The so-called “audit” of ballots being done in Maricopa County, Ariz., by a private contractor has turned into a lesson for other states considering the same thing. The lesson is: Don’t let it happen. Taxpayers will end up paying the bills.
The Arizona Senate forced election officials in Maricopa County, where Phoenix is located, to turn over more than 2.1 million ballots cast in the 2020 election plus all its voting machines to a no-experience, conspiracy-theory-besotted, comically named company, Cyber Ninjas.
The company is examining ballots for, among other things, traces of bamboo. The theory is that 40,000 ballots were somehow secretly shipped from Asia and dropped into the Arizona count. Fantastical thinking knows no bounds.
Whatever the Senate had hoped for with this farcical effort, Cyber Ninjas’ plans aren’t going well. By the originally set completion date, May 14, it had examined only about 105 of the ballots. After that date, everything had to be moved off the floor of Veterans Memorial Coliseum because of a high school graduation event.
Late last month, after listening to baseless claims that election officials had altered ballots, long-suffering Maricopa County Republicans had had enough.
County Board of Supervisors Chairman Jack Sellers accused Senate President Karen Fann of “legitimizing a grift disguised as an audit.” Vice Chairman Bill Gates urged local business leaders to speak out to stop the madness.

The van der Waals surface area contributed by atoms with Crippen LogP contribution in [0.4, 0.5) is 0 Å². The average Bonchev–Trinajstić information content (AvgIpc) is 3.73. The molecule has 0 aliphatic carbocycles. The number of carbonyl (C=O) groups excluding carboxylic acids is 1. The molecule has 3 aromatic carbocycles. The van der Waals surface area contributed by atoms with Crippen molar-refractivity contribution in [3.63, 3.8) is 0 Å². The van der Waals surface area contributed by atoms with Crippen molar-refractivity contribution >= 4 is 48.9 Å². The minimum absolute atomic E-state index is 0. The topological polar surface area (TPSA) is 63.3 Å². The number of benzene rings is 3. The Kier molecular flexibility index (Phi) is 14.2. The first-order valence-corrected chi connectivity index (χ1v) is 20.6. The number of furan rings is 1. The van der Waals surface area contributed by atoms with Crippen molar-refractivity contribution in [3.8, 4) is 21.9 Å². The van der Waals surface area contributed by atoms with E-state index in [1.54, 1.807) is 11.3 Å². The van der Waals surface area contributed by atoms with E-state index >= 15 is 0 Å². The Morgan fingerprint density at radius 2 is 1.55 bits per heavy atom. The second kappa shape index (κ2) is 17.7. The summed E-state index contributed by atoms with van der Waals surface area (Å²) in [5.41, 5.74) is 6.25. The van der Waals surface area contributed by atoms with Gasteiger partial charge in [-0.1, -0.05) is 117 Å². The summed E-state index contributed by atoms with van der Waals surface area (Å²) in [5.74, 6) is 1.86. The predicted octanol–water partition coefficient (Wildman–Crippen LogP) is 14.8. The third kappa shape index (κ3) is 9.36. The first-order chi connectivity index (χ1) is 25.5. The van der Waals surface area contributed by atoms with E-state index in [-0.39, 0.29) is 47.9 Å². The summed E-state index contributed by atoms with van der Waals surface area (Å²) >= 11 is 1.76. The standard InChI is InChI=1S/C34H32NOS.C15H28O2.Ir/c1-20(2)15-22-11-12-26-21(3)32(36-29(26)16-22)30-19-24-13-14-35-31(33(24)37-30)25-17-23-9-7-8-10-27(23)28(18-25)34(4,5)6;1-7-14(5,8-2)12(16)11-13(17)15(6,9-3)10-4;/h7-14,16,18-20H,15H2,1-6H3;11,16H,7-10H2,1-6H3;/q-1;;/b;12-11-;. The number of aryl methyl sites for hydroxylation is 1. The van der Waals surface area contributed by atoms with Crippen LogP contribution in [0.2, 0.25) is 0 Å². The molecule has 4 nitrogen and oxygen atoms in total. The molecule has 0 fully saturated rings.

Damage to the reputation of a state noteworthy for holding clean and well-run elections is only the beginning.
Intelligence experts at the U.S. Department of Homeland Security have now agreed with the opinion of Arizona Secretary of State Katie Hobbs. Since Cyber Ninjas did not secure the ballots or voting machines, no one can verify that the machines were not tampered with. Without that verification, these machines cannot be used again.
Maricopa County spent $6 million installing the election system. Taxpayers will be on the hook for its replacement.
Officials in Michigan, New Hampshire, California and other states are being pressured to continue down the same yellow-brick road.
Cyber Ninjas, or maybe the state Republican Party that allowed this to happen, should pay Maricopa County’s $6 million loss out of their pockets. Maybe add in some punitive damages for defamed county voting officials as well.
Placing accountability where it belongs might finally stop this craziness.
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